Memorial of Saint Martha

Jer 15:10,16-21; Ps 59:2-4,10,11,17,18; Mt 13:44-46

The day of distress is the day we cry out with the Prophet Jeremiah, “Woe to me, mother, that you gave me birth!” When we regret even being born, we cry out with the words of Psalm 59.  We need to be rescued from our true enemies, the very enemies of our soul—sin and vice.  From these adversaries we need God to defend us.  Indeed, these enemies are the source of all that is evil and they suck the very blood from us.  They lie in wait for our lives; they rally to come together against us.  We don’t even have to provoke their wrath; they are offended by our very efforts to grow in grace and glory.  When we embrace the cross and live in the power of the resurrection, our enemies become aggressive and violent.  Indeed, the LORD is our strength, and for him we watch more vigilantly than does the enemy lie in wait for us.  Not only is the LORD our stronghold, he actively bestows mercy upon us.  The LORD shows us the downfall of our foes.  So we have every reason to hope, and even reason to rejoice.  We can sing a song of praise to revel at dawn, dance for joy, in his mercy.  The LORD alone is our refuge in the days of distress.  The merciful God calls forth a song of joy and gladness all the days of our life even in the days of distress when we question the blessing of our birth.  This indeed is the treasure worth spending everything that we have and all that we are.  This is the treasure we taste and see here and at every Eucharist.


In the darkest moments of his ministry, the Prophet Jeremiah is full of doubts about the LORD and his desire to save him.  He is close to despair in this passage.  He has become a man of strife and contention to all who live in the land.  Jeremiah does not engage in the dangerous human intercourse of borrowing money or lending it.  He is neither greedy nor impoverished by mortgages.  Yet, he is hated and cursed day in and day out.  Why is he so hated?  Because he found the treasure of God’s word.  He devoured this wisdom and it became his only joy and the true happiness of his heart.  Because of his delight in the LORD he found no delight in the circle of merrymakers.  He was alienated from all that delights those who live only for the treasures of this world.  Indeed, Jeremiah suffers the very indignation of God and like the LORD his pain is constant and the wound of love is incurable, refusing to be healed.  These ponderings of Jeremiah echo the mystics of every age in the church.  This description sounds like the dark night of the spirit that Saint John of the Cross describes as a painful and passive purification from any attachment to longing for the joys of the spiritual life.  If our desire for the experience of God is more precious than God, we are idolatrous.  At moments like this the prophets and saints in every generation wonder if God loves them at all.  During this purification it feels like God is a treacherous brook, whose waters do not abide.  God seems to be far away when he is most needed.  The very prayer of the Lord Jesus upon the cross becomes the only prayer possible, “My God, my God, why have you abandoned me?”  Indeed the Lord Jesus prays this painfully honest prayer because his human heart is broken and crushed with the weight of our sins.  In this prayer Jeremiah and everyone who suffers such continuous pain finds hope and comfort.  In his own agony the LORD speaks to his prophet something Christ never heard, something we never want to hear, but something we must listen to.  The LORD answered Jeremiah, “If you repent, so that I restore you, in my presence you shall stand: If you bring forth the precious without the vile, you shall be my mouthpiece.”  Though prophet or saint, we still need to be purified.  Unlike the Lord Jesus, who never sinned, we have sinned and continue to long for those things that keep us from God, or replace the LORD in our hearts.  Once we have repented and given ourselves over to the purification that only the LORD can perform in our heart of hearts, we will become a wall of brass in the sight of our enemies.  Indeed, the LORD’s promise to the Prophet Jeremiah is his promise to us, “For I am with you, to deliver and rescue you, says the LORD.  I will free you from the hand of the wicked, and rescue you from the grasp of the violent.”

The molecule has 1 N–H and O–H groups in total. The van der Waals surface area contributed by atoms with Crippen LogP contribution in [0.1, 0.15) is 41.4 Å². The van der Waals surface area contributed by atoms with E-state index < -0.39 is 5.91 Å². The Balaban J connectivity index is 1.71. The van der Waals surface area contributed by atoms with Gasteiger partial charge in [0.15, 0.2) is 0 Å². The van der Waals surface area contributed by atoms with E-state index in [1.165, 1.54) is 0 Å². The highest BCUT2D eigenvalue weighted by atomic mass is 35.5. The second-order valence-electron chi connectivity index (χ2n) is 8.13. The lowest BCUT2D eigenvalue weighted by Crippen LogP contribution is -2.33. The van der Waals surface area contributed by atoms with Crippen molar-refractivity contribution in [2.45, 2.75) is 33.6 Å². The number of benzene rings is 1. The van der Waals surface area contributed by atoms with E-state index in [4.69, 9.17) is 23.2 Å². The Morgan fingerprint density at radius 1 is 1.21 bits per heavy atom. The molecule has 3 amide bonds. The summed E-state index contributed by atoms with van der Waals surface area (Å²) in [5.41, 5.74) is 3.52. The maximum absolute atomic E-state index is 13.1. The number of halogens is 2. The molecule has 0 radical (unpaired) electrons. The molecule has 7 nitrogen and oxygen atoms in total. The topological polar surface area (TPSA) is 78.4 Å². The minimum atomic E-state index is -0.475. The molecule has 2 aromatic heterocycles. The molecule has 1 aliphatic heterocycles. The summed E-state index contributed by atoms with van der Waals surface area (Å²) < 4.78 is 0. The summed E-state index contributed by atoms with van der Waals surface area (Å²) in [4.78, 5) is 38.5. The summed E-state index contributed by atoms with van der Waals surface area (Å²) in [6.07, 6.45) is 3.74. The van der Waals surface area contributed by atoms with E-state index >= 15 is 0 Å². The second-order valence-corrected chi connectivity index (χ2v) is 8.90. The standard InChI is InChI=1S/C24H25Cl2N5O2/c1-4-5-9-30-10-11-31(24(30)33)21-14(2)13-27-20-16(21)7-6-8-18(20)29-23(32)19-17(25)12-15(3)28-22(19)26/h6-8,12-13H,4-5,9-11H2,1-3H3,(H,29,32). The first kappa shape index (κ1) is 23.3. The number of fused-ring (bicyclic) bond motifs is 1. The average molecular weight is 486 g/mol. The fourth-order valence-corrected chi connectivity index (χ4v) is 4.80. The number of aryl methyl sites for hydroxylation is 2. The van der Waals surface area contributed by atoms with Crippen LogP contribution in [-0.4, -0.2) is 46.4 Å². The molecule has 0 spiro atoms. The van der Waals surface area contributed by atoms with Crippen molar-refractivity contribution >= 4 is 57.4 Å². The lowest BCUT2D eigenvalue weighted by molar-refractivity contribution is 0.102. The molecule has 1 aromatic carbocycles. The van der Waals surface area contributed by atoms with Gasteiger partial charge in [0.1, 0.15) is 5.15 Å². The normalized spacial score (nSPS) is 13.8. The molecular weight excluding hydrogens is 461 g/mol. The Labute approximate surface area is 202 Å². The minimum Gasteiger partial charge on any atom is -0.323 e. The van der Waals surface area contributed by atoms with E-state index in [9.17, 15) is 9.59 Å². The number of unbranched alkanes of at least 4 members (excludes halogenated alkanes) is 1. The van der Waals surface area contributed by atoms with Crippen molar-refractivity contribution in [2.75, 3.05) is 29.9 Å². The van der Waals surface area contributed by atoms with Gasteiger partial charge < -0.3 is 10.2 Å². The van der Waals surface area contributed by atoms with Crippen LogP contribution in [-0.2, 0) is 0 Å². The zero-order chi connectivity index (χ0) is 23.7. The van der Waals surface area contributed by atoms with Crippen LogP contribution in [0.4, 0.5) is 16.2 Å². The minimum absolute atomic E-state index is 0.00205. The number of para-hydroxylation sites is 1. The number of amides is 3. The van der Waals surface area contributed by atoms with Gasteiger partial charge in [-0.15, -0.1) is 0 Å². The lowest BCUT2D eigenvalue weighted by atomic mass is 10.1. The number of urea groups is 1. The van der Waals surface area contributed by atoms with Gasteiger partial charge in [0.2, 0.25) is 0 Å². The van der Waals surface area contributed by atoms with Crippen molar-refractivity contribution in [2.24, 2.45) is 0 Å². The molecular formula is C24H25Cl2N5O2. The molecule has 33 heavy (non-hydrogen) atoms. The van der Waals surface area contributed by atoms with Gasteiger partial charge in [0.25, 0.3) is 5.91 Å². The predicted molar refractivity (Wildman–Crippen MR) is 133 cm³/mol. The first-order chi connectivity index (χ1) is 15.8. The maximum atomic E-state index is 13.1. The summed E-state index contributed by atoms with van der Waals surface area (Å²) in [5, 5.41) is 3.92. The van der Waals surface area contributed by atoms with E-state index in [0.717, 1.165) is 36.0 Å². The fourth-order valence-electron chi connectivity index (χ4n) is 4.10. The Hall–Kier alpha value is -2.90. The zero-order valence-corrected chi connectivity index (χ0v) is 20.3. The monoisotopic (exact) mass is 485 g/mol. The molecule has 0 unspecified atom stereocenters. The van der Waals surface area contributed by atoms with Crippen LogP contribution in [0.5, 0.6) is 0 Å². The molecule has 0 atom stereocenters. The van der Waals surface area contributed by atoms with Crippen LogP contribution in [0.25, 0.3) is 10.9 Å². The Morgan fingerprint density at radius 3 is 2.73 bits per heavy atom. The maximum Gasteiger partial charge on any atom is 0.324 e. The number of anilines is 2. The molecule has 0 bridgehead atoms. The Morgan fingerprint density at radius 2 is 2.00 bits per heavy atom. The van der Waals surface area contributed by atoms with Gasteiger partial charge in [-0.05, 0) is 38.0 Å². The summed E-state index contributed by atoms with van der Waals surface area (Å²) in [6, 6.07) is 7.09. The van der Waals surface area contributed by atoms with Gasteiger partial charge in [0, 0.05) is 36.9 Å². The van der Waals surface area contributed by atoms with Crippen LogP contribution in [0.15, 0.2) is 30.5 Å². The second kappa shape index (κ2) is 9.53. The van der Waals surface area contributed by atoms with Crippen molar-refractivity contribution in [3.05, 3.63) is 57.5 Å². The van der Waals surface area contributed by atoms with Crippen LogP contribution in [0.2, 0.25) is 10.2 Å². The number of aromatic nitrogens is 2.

In the mystery of the Kingdom we have both an active and a passive role to play.  We passively stumble across treasure in a field.  Without even looking for it we find something more precious than anything we have every found or longed for.  This is that something, of which Saint John of the Cross writes, “I no not what.”  Something that is too costly.  We could never afford it so we hide it.  We put it back where it was and sell everything to buy that field.  Then there are times when we set out upon the adventure of life to find the pearl of great price.  Once found; our deepest longing is fulfilled and, we can do nothing else but sell all we have to buy it.  In both parables, in the active search and in the passive discovery, we finally must give up any and every thing we have to possess that which has possessed us.  Such is the mystery of the Kingdom, it alone is worth the sacrifice.  All this spiritual growth is nothing less than what the Lord Jesus has already done.  He has found the treasure of our souls; he has sought out the pearl of our hearts.  For this precious treasure he has given everything upon the cross.  Indeed, the cross of Christ is our only friend.